Over the past decade, seemingly everyone who enjoys eating, owns a smartphone and regularly uses social media accounts is a self-declared foodie – or unabashedly uses the #foodie and #omnom[nom(nom)] hashtags. Functioning taste buds aren’t even a pre-requisite to fake-it-till-you-make it as an Instagram foodie. Yes, eating should be enjoyable (unless you want bland formulaic nutrient supplies – the human equivalent to dog food) – but the pretenses that can accompany these foodie havens can detract from your food love affair. So if you’re in London, and want to avoid these grating behaviors – dash to Hampton Cheese and Wine Company for a cheese and wine tasting session. (Punny, hey?) The sampling was therapeutic enough to temporarily bury SW’s depression about the recent Brexit referendum, so a visit is certifiably valuable.
The heavy smell of cheese smacked us in the face as we walked through the door, half an hour before the tasting began. We were led to the light and homey back room, where we enjoyed a cup of coffee and chatted to the owner, Steve. As we waited, he filled the many glasses for two simultaneous wine and cheese tastings until the other attendees filtered in.
Five years ago, over a plate of cheese and meats in Spain, Steve thought that England should offer similar food experiences. Hence, the Hampton Cheese and Wine Company was born. Now he samples 200 wines per week, which he keenly differentiates from drinking, though readily admits that he does both. Steve had decades of experience in the wine industry before opening shop, and his love of knowledge is apparent in the books scattered around the establishment – including the restroom! And once I mention I am from Wisconsin, he casually mentions that he is writing a book on cheddar, informing me that only three uniquely American cheeses exist – and that cheddar is not one of them. (However, Colby is.)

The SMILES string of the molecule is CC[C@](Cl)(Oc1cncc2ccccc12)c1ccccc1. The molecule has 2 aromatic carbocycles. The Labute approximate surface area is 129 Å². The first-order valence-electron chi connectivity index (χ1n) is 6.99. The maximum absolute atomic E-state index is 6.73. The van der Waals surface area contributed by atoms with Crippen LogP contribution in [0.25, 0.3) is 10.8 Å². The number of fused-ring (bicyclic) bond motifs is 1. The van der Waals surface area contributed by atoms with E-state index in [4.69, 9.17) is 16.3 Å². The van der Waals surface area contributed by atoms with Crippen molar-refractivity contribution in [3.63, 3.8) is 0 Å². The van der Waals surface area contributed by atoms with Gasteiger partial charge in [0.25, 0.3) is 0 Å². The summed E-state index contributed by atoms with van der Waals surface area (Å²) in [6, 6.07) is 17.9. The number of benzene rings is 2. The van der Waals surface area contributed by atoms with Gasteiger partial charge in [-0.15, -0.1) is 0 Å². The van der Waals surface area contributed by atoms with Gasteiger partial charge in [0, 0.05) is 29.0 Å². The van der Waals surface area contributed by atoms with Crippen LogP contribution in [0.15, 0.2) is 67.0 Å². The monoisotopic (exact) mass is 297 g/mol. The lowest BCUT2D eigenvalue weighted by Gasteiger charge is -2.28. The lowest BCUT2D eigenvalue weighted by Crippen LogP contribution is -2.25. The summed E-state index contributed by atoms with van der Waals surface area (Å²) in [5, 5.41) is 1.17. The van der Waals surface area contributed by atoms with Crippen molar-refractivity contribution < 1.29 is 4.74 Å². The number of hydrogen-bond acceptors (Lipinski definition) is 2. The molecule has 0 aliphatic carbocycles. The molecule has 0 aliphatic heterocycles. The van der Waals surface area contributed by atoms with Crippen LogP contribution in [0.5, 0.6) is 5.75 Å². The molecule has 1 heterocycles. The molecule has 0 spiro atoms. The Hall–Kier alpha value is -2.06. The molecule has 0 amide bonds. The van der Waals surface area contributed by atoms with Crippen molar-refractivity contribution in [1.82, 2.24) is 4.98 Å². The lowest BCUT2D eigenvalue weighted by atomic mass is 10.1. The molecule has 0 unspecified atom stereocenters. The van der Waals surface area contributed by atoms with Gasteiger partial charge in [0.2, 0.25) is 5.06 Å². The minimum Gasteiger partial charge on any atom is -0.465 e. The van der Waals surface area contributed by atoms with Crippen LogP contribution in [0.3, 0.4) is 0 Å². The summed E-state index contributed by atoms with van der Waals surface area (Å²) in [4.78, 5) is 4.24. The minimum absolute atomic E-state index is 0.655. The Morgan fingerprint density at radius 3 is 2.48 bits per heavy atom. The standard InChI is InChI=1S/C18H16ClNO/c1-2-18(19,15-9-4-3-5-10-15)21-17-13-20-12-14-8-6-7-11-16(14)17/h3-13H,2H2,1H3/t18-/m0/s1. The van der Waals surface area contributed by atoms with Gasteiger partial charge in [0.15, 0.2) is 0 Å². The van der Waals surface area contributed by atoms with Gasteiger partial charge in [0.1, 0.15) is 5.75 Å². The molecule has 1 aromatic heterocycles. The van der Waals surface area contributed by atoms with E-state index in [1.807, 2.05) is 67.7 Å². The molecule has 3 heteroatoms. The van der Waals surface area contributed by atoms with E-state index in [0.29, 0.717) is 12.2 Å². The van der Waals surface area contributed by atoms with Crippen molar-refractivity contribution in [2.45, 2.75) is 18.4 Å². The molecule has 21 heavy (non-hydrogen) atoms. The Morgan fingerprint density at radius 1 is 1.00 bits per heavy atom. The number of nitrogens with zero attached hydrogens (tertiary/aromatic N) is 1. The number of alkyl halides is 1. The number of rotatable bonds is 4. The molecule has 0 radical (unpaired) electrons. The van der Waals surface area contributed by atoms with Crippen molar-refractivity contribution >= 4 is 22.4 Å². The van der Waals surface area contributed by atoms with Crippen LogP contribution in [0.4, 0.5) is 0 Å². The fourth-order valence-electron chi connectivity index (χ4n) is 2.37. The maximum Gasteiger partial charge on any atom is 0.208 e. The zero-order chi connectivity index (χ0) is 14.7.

The five wine glasses were set in front of each seat were enticing, but my eyes were drawn to the cheeseboard and basket of bread and crackers to be shared by pairs. The introductions to the cheese and wine pairs before our actual cheese and wine tasting were enjoyably brief: a bit about each element and how they complemented each other. Throughout, Steve added interesting tidbits about history of regions where the products were made and finished his spiel by handing us a sheet with the names and origins of each product. Then we were left to experience the cheese and wine for ourselves.
Encouraged to chat amongst each other, we ate our way around the plate and shared our opinions, which became less restrained as the wine glasses were drained. There were also different tasting techniques – one woman decided to forego the fresh bread and crackers in favor of a cheese on cheese method, placing soft cheese on a hard one. A more practical technique was to halve each cheese to do two rounds of tasting.
The cheese and wine selection was fantastic – minus one cheese that reminded me of the bitter Spanish Torta del Casar… But some attendees enjoyed it, and it was more palatable during round two. Once our plates were clear, I would have been content to stay holed up in the dining room, napping and nibbling until the next morning, but I drained the rest of my coffee and rolled out the door with the perfect amount of food settling in my belly. If this looks like a delicious and enjoyable time, make sure to sign up early for a cheese and wine tasting session, as they can book up quickly.